When it’s working well, FPS Enhanced Reality does a good job of generating a fight or flight response. Unless I fumble my weapon, I stand and fight, but it’s possible to duck around a corner or even flee to another room.
Hand-to-hand combat is possible with a knife, but that seems unreliable. Shooting or blowing up intruders with grenades is the best approach. In virtual reality, I can survive several gunshots, exacting deadly revenge on many opponents, but succumbing in the end. I’m not sure if it’s possible to win in Survival mode. You can also play a Reality mode that has a limited number of opponents.
The trouble is that I’m playing in a limited area. My home is a small two-story house. I typically play VR games upstairs since our bed lifts to offer a sizable floor space. In this case, I need more and venture into the walk-in closet, out to the hall, bathroom, and second bedroom.
It still feels too cramped for stalking invaders with a long rifle, and the handguns are much more practical. I can tell that FPS Enhanced Reality would be much more entertaining with more space and a less linear path.
I tried again downstairs, where it’s possible to make a complete loop from the entryway through the kitchen and dining room to return to the front door.
The downstairs loop proves to be a much better area for this mixed reality game, allowing some distance and different routes for attacks and retreats. Ultimately, the experience is not compelling enough in my home.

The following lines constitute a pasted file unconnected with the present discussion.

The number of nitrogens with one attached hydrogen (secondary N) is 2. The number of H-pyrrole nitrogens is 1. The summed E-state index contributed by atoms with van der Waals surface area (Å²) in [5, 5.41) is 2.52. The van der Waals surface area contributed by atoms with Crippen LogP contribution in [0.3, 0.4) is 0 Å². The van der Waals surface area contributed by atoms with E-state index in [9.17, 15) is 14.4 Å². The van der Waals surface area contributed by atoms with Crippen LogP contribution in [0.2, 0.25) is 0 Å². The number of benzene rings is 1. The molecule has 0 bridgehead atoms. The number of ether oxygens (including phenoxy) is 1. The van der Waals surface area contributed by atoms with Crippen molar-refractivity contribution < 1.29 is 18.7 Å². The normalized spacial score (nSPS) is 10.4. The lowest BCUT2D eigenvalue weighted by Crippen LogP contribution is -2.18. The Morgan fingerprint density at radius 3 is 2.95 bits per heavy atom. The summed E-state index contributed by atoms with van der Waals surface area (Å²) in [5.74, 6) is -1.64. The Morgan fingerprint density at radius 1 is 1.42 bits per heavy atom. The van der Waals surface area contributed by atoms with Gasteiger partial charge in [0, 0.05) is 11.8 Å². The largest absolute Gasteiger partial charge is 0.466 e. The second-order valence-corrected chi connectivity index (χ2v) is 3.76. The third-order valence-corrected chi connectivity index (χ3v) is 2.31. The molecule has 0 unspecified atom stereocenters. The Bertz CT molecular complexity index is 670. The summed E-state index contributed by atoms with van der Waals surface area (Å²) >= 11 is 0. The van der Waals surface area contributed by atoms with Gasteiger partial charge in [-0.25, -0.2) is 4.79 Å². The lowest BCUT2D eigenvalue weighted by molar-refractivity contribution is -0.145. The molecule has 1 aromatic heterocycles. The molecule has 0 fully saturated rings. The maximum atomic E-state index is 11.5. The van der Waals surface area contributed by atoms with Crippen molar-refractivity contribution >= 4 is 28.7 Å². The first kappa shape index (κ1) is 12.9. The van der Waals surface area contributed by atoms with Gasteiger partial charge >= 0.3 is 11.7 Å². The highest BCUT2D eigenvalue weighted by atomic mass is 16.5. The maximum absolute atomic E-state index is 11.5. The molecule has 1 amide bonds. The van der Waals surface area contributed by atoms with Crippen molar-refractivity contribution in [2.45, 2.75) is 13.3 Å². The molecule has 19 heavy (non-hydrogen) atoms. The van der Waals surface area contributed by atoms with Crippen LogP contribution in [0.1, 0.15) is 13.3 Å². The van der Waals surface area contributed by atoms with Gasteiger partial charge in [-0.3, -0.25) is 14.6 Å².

Opponents appear behind me, sometimes in a location that makes no sense. There is an option to set spawn points, and with more time spent during setup, intruders can be made to come through the entrance. That would make defense too easy, however, and random placement is more challenging.
Setting up takes time
Properly setting up the gaming area, even in my small space, takes several minutes. I reach down to the floor and press X to mark its position, then adjust the wall height with the joystick and begin drawing the walls.
Marking out the walls and obstacles is easy to do, but a slow process. The developer made the best of an awkward situation where the user must mark their three-dimensional space, even after drawing out a roomscale guardian. While Meta is only concerned with the floor for a guardian, FPS Enhanced Reality allows for half-walls, multiple rooms, dividers, and obstacles of any height and orientation.